Is Assessing Training ROI a Waste of Time?

 

Saul Carliner wrote a thought provoking article in the June, 2009  Training magazine about the problems associated with attempting to measure ROI (return on investment) in training. Carliner points out, I think rightly, that measuring ROI at a course level is futile for a number of reasons. The one I found most interesting is simply that senior executives in most companies simply aren’t interested.

I think we sometimes overestimate our own importance and forget how relatively small a company’s investment is in training its employees. As Carliner points out, an ASTD study shows that organization spend between 1 and 3 percent of payroll expenses on training, he goes on to say:

In contrast, organizations spend as much as 20 percent of expenses on marketing. If an organization needs to cut expenses, cutting out all training would have less impact than cutting marketing by 10 percent.

Because of the important, but relatively small impact on the organization’s resources, spending additional resources analyzing the impact training, particularly at the course level, simply isn’t high on executives’ to-do lists. Carliner points out those senior managers rely much more on word of mouth to form their perceptions about how training is working than on ROI analytics or even course evaluations.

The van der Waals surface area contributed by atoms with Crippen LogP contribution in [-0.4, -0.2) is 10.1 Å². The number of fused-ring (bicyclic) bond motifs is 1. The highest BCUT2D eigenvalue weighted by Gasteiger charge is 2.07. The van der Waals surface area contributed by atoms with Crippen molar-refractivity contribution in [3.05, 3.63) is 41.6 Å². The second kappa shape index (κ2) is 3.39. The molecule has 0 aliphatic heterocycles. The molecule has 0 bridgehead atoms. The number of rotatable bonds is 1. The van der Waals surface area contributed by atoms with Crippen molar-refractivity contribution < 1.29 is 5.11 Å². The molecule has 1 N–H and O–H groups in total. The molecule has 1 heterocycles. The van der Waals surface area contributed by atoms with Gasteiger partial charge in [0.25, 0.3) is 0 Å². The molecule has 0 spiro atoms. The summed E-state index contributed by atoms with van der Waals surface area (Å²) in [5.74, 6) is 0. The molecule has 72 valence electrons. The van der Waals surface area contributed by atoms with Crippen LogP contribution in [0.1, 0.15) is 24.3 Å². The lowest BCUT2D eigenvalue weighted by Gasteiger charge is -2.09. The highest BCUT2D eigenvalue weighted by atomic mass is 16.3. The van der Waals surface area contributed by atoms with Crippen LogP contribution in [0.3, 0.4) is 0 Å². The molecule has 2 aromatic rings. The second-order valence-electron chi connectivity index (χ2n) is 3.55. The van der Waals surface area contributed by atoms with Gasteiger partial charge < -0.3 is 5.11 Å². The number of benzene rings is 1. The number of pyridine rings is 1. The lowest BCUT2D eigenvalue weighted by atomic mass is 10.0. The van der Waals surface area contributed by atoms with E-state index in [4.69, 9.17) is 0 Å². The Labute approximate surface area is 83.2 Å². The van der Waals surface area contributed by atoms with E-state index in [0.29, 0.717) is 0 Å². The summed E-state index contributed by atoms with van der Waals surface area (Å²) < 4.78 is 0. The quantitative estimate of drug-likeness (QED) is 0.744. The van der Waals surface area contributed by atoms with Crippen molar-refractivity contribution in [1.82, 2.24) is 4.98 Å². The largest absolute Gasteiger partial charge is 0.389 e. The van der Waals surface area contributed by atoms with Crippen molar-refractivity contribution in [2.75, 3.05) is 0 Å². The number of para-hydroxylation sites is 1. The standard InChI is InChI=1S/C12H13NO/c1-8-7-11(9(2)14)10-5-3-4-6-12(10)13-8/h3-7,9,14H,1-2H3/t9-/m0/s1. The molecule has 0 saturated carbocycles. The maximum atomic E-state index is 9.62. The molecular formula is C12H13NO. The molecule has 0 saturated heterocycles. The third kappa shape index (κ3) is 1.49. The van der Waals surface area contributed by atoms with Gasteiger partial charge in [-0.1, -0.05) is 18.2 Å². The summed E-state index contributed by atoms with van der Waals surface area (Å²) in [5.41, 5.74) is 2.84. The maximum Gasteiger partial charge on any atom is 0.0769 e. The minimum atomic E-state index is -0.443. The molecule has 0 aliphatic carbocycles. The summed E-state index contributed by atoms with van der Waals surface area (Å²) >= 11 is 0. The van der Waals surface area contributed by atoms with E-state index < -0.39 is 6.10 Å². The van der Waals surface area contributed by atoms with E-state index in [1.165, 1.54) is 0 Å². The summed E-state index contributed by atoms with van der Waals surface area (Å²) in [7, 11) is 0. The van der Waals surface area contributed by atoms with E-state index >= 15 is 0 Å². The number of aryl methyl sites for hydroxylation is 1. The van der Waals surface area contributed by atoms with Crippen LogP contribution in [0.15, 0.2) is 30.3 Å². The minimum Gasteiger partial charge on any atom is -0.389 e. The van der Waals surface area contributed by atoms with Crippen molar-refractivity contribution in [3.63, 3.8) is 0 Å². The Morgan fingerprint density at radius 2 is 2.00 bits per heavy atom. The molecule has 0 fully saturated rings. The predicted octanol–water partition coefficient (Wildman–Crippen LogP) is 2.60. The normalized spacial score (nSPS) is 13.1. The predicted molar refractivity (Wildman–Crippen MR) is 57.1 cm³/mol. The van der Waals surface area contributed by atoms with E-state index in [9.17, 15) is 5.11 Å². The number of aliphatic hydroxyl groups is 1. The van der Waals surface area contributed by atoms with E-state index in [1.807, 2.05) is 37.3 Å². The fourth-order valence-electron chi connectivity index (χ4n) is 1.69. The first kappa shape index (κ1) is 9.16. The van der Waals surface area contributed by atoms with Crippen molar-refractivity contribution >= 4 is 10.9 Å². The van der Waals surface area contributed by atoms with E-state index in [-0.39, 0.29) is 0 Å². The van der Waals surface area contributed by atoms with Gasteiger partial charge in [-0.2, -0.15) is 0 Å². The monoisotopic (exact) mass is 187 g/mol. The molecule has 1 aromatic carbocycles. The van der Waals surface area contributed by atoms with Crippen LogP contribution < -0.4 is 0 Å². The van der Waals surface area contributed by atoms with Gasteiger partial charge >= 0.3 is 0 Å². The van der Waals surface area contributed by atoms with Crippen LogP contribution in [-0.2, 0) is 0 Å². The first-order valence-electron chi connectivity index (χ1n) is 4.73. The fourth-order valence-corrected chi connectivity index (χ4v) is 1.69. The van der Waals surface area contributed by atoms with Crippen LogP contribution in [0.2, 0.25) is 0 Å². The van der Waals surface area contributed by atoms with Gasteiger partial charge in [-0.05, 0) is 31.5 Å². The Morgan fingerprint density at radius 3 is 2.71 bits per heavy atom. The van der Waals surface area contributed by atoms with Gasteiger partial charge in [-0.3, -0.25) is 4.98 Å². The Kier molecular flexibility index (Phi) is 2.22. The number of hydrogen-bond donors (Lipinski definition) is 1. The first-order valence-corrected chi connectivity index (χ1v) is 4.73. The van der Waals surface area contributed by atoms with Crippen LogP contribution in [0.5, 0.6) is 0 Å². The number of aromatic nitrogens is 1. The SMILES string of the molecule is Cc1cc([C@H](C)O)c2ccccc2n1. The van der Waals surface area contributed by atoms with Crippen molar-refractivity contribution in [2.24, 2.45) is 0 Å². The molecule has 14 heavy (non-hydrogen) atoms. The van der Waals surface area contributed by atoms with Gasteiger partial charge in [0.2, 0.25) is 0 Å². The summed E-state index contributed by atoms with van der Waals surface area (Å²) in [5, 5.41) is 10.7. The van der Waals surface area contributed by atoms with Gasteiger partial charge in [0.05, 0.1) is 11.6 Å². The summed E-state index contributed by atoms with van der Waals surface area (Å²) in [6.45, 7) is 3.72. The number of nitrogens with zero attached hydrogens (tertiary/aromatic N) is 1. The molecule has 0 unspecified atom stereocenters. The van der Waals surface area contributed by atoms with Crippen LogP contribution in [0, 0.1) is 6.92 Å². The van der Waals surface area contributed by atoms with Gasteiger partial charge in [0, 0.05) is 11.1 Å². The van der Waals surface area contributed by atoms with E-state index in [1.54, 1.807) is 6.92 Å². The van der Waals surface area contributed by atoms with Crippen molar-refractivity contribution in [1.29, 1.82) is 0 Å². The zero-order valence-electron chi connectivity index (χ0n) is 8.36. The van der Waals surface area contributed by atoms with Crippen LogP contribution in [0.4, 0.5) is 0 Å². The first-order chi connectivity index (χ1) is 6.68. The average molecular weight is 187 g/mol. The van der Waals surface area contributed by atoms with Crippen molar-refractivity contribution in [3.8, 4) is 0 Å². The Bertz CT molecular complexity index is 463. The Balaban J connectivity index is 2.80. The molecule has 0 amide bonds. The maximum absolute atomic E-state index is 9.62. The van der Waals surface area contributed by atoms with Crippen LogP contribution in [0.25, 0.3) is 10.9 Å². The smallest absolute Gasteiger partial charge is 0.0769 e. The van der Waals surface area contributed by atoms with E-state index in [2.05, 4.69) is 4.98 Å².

Carliner suggests that perhaps we ought to take this information to heart and stop spending precious resources on analyzing ROI. Instead, he says, we should consider focusing more on managing perception of the training effort. I agree, and think one way to do this is to focus on designing and developing training that actually relates to business needs and is well designed. This of course, involves knowing being close your core business by being close to those who are shaping. This too, can help favorably shape the perception of your training function.

You can read Carliner’s article here.

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